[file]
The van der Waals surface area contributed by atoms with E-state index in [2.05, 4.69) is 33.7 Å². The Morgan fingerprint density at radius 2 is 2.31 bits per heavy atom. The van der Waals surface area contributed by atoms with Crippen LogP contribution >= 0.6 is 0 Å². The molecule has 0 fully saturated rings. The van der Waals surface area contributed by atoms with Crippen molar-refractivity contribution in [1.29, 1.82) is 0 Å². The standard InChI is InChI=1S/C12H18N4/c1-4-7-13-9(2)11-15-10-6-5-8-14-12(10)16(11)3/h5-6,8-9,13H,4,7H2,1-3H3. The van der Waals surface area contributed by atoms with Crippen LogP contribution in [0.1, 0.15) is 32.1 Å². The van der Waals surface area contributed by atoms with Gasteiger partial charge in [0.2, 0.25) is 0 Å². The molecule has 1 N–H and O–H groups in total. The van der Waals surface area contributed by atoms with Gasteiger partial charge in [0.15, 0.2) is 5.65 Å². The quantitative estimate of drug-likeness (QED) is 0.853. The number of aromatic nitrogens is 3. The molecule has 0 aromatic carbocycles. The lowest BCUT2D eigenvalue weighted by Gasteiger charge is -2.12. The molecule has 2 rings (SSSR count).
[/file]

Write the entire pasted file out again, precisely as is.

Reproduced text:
The van der Waals surface area contributed by atoms with E-state index in [2.05, 4.69) is 33.7 Å². The Morgan fingerprint density at radius 2 is 2.31 bits per heavy atom. The van der Waals surface area contributed by atoms with Crippen LogP contribution >= 0.6 is 0 Å². The molecule has 0 fully saturated rings. The van der Waals surface area contributed by atoms with Crippen molar-refractivity contribution in [1.29, 1.82) is 0 Å². The standard InChI is InChI=1S/C12H18N4/c1-4-7-13-9(2)11-15-10-6-5-8-14-12(10)16(11)3/h5-6,8-9,13H,4,7H2,1-3H3. The van der Waals surface area contributed by atoms with Crippen LogP contribution in [0.1, 0.15) is 32.1 Å². The van der Waals surface area contributed by atoms with Gasteiger partial charge in [0.2, 0.25) is 0 Å². The molecule has 1 N–H and O–H groups in total. The van der Waals surface area contributed by atoms with Gasteiger partial charge in [0.15, 0.2) is 5.65 Å². The quantitative estimate of drug-likeness (QED) is 0.853. The number of aromatic nitrogens is 3. The molecule has 0 aromatic carbocycles. The lowest BCUT2D eigenvalue weighted by Gasteiger charge is -2.12. The molecule has 2 rings (SSSR count).